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Court of Appeals of Georgia.


No. A01A2496.

Decided: March 13, 2002

Ruth L. Rocker, for appellant. J. Tom Morgan, Dist. Atty., Barbara B. Conroy, Elisabeth G. Macnamara, Robert M. Coker, Asst. Dist. Attys., for appellee.

Following a jury trial, Vetena Garr appeals her conviction for armed robbery, aggravated assault, and false imprisonment, contending that her trial counsel rendered ineffective assistance of counsel by failing to tender an allegedly threatening letter written by her co-defendant into evidence.   For the reasons set forth below, we affirm.

In order to establish ineffective assistance of counsel, [Garr] must show that [her] trial counsel's performance was deficient and establish a likelihood that the deficient performance prejudiced [her] defense.   Trial counsel is presumed to have rendered adequate assistance and to have made all significant decisions in the exercise of reasonable professional judgment, and judicial scrutiny of counsel's performance must be highly deferential.   Counsel's decisions on matters of tactic and strategy, even if unwise, do not amount to ineffective assistance of counsel.

(Punctuation and footnotes omitted.)  Robertson v. State.1  See also Strickland v. Washington.2

The record in this case shows that Garr was convicted for the armed robbery of a convenience store.   The robbery was committed with several other co-defendants, including Abdullah Rasheed.   Garr admitted that she participated in the robbery, but she alleged that she did so only because she had been coerced into it by Rasheed.   Throughout her trial, Garr's trial attorney ably set forth Garr's defense of coercion, bringing out in direct and cross-examination evidence that Rasheed was a manipulator, bully, and ringleader who attempted to intimidate Garr. The jury, however, chose not to believe Garr's contention of coercion.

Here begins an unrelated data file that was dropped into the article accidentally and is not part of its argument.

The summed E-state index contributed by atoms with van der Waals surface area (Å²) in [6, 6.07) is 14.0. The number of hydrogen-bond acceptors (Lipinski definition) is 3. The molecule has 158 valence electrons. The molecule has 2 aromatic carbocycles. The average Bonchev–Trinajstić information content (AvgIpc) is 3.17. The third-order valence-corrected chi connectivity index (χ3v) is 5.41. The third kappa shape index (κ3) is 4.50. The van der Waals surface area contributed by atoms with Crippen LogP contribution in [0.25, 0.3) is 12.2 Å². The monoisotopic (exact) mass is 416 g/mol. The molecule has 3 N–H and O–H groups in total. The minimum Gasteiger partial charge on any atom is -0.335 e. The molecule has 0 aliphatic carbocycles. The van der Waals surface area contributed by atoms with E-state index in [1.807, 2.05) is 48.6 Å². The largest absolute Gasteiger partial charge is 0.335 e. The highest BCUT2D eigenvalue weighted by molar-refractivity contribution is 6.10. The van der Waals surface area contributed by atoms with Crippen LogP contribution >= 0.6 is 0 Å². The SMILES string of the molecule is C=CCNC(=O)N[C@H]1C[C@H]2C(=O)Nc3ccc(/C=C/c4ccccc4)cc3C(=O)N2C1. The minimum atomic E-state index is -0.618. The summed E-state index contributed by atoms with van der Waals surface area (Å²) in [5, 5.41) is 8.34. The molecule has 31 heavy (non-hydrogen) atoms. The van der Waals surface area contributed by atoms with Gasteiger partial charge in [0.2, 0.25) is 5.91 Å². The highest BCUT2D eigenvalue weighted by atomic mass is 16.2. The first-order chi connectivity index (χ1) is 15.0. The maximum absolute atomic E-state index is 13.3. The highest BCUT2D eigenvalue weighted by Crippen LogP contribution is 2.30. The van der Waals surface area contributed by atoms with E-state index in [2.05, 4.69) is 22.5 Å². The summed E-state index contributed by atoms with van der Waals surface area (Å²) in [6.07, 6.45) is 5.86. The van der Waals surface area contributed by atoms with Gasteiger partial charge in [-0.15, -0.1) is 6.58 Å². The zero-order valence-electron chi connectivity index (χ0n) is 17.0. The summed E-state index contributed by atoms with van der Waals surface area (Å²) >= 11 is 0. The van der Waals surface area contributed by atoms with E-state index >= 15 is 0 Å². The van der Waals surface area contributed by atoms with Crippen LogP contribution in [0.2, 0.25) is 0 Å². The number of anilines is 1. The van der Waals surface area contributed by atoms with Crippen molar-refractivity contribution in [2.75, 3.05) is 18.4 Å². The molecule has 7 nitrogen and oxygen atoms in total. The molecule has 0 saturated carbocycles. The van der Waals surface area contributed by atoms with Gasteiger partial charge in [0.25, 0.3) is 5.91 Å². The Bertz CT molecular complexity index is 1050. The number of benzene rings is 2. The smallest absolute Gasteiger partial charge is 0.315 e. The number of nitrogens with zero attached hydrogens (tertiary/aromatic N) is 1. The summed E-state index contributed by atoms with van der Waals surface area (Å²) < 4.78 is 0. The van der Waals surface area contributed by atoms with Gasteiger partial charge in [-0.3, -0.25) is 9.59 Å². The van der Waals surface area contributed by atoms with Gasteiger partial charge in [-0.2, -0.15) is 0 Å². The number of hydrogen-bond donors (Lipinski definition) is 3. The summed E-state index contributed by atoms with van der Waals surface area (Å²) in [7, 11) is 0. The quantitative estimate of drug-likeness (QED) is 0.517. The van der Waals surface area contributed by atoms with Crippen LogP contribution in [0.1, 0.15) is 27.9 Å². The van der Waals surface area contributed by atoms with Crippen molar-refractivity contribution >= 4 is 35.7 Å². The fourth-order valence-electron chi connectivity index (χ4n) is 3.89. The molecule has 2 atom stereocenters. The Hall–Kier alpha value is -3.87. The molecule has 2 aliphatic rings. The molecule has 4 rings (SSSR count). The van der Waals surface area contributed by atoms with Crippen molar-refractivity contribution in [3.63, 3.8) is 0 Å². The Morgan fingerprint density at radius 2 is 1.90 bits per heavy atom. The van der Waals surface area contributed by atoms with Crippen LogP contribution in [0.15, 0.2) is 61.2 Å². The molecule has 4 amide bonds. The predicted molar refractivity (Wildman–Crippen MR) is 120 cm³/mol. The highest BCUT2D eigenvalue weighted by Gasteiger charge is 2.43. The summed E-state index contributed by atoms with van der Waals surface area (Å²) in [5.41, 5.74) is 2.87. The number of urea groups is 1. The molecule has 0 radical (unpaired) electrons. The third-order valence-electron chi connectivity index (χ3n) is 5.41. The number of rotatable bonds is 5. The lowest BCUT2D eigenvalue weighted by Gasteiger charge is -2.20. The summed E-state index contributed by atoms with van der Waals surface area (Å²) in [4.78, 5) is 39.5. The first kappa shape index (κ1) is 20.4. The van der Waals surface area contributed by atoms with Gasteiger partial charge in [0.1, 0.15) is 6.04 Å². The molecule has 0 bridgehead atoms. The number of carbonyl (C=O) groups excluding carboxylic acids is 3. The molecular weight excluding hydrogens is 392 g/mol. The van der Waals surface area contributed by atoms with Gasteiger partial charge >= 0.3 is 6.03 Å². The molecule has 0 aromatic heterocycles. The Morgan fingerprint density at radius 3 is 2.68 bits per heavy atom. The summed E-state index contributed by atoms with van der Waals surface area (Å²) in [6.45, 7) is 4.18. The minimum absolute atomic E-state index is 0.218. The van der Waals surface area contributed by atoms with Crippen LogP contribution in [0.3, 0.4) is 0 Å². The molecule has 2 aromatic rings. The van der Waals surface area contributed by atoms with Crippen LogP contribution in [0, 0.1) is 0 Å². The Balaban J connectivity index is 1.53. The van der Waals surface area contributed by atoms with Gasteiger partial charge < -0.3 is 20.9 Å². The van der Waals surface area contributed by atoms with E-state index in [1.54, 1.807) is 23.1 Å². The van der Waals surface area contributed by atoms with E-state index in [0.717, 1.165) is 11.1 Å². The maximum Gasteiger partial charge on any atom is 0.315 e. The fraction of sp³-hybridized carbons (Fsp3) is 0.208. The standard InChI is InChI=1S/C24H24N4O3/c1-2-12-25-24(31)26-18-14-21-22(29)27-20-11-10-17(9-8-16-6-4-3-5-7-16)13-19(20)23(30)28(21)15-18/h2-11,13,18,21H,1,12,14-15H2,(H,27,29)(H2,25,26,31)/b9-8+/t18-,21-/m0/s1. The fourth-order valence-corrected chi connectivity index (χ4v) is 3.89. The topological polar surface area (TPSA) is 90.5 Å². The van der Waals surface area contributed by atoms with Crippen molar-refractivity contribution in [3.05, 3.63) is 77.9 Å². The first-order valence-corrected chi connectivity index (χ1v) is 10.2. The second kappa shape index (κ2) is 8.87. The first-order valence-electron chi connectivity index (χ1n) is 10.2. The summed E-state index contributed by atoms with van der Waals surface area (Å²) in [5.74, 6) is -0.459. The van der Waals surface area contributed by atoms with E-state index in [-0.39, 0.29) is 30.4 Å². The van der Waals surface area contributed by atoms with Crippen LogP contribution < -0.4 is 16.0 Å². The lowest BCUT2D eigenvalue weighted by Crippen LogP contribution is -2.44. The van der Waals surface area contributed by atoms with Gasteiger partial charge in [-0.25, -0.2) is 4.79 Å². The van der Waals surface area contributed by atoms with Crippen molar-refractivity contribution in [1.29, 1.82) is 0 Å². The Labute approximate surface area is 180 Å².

Despite her trial attorney's efforts, Garr now contends that her trial counsel was ineffective because she did not introduce into evidence an unsigned letter allegedly written by Rasheed.   Garr argues that this letter would have supported her defense theory of coercion and, as such, it should have been tendered.

As an initial matter, we point out that the letter which forms the basis of Garr's argument was not introduced into evidence at her motion for new trial and does not appear in the record.   We have no way, therefore, to review its contents.   Nonetheless, the record is clear that Garr's trial attorney was not ineffective by choosing not to tender the letter.   Instead, in order to preserve her right to give the final closing argument in the case, Garr's trial attorney brought out the substance of the letter in direct examination of Garr and cross-examination of other witnesses.   Accordingly, the jury actually had the information which Garr now complains that it did not.   Moreover, Garr's trial counsel testified that the contents of the letter were not overtly threatening and that she believed that the oral testimony about the letter would more effectively support Garr's coercion theory than the letter itself.   These are clearly matters of tactic and strategy which appear to be unquestionably reasonable.   Accordingly, Garr's spurious claims on appeal must fail.  Strickland, supra.

Judgment affirmed.


1.   Robertson v. State, 245 Ga.App. 649, 651-652(2), 538 S.E.2d 755 (2000).

2.   Strickland v. Washington, 466 U.S. 668, 104 S.Ct. 2052, 80 L.Ed.2d 674 (1984).

BLACKBURN, Chief Judge.

POPE, P.J., and MIKELL, J., concur.

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